Banks in the broader Middle East and North Africa region could see $220 billion of funding outflows if Israel-Gaza war spreads to the wider region, however, lenders are well positioned to cope with the stress, S&P Global Ratings has said.
The potential external funding outflows from financial institutions in the six-member economic bloc of GCC, Jordan and Egypt are about 30 per cent of the tested systems’ aggregate external liabilities, S&P said in its latest report on Monday.
Under the base case scenario, S&P assumes that the war will remain centred in Israel and Gaza, However, if there is a wider regional escalation including through proxy conflicts, investors' risk perception of the Middle East may prompt some confidence-sensitive funds to leave, as seen during previous stress.
“The latest war between Hamas and Israel heightens global geopolitical risks with potential adverse implications for investor confidence and external funding flows,” Mohamed Damak, S&P managing director for financial institutions ratings, and analysts Dhruv Roy and Benjamin Young wrote in the joint report.
“There may be scenarios where the conflict widens, leading more risk-averse investors to withdraw funds from the region.”
The Israel-Gaza war, which has become a major humanitarian crisis, has created further uncertainty for a global economy that is feeling the effects of stubborn inflation and high borrowing costs.
The war that broke out on October 7 could have serious consequences for the Mena economies if it escalates beyond the borders of the besieged Gaza enclave.
The continuing bombardment has already devastated the Gazan economy as Israel continues to attack the narrow strip. If the unabated military campaign continues, it risk the tensions to flare further in the broader region as death toll of innocent civilians continues to rise on daily basis.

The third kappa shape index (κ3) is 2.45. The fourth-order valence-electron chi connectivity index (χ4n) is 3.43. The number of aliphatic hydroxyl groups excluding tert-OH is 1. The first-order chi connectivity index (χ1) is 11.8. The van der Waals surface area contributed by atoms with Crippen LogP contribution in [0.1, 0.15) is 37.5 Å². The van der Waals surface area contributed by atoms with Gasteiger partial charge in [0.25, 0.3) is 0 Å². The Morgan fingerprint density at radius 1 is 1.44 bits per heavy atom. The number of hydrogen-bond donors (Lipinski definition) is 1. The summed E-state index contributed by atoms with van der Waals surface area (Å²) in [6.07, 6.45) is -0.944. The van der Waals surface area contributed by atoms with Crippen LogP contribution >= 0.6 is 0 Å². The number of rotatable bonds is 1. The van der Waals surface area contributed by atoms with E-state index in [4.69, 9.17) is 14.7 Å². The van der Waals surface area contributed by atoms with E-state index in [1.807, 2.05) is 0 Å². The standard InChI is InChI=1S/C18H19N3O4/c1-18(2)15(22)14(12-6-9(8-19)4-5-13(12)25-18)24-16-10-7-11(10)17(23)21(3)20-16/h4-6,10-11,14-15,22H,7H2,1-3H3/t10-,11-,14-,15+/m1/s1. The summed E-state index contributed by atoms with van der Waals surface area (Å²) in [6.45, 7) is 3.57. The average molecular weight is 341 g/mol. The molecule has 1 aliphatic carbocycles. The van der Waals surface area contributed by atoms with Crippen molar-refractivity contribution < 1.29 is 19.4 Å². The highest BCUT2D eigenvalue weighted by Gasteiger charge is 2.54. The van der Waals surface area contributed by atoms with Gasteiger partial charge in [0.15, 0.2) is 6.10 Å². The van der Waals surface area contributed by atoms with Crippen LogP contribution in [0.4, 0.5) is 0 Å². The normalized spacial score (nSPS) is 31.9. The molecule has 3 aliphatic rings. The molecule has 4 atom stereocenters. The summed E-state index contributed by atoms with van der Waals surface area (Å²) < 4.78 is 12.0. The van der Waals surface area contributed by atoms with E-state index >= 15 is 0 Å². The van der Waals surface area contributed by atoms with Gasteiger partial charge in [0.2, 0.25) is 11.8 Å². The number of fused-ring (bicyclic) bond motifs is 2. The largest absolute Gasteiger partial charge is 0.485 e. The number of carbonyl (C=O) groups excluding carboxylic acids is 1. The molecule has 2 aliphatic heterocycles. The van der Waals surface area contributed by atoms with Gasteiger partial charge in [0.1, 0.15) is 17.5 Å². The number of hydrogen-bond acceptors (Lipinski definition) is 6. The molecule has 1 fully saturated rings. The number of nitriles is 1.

Travel and tourism sectors, a vital source of foreign exchange and a key driver of economies in most oil-importing Mena countries, is likely to take the biggest hit.
S&P said although the regional banking system’s external debt level has increased in some countries over the past few years, in most markets, those liabilities were recycled into external assets.
The banking system is currently in a net external asset position, it said.
S&P’s hypothetical scenarios, in case of a broader conflict, assumes a 50 per cent outflow of interbank liabilities, an outflow of 30 per cent for external liabilities and a 10 per cent outflow rate for capital market liabilities – since these are mainly medium to long-term instruments.
Where the breakdown of liabilities was not granular, an outflow of 50 per cent, which was the case for Egypt and Jordan, S&P said.
“To fund these outflows, banks will have to liquidate their external assets,” S&P analysts said. “In a stressed environment, such liquidation could result in lower valuations for these assets, a potential haircut of 10 per cent on interbank deposits.
Lenders may have to take a 20 per cent loss on investment portfolios abroad and a “100 per cent haircut on loans to non-residents and other assets, which we assume will be much more difficult to liquidate in a stress scenario”, analysts said.
“We applied these haircuts because we assume that banks may incur some reduction in the value of their assets if they want to liquidate them prematurely.”
Despite the distress caused by the potential escalation of the conflict to other regional economies, most banking systems can manage the outflows, with only Qatar, Egypt, and Jordan facing deficits.
“For Egypt, the shortfall is mainly related to the recent build-up of external debt in the banking system. While for Qatar, the impact appears very manageable given the government's track record of support to banks.”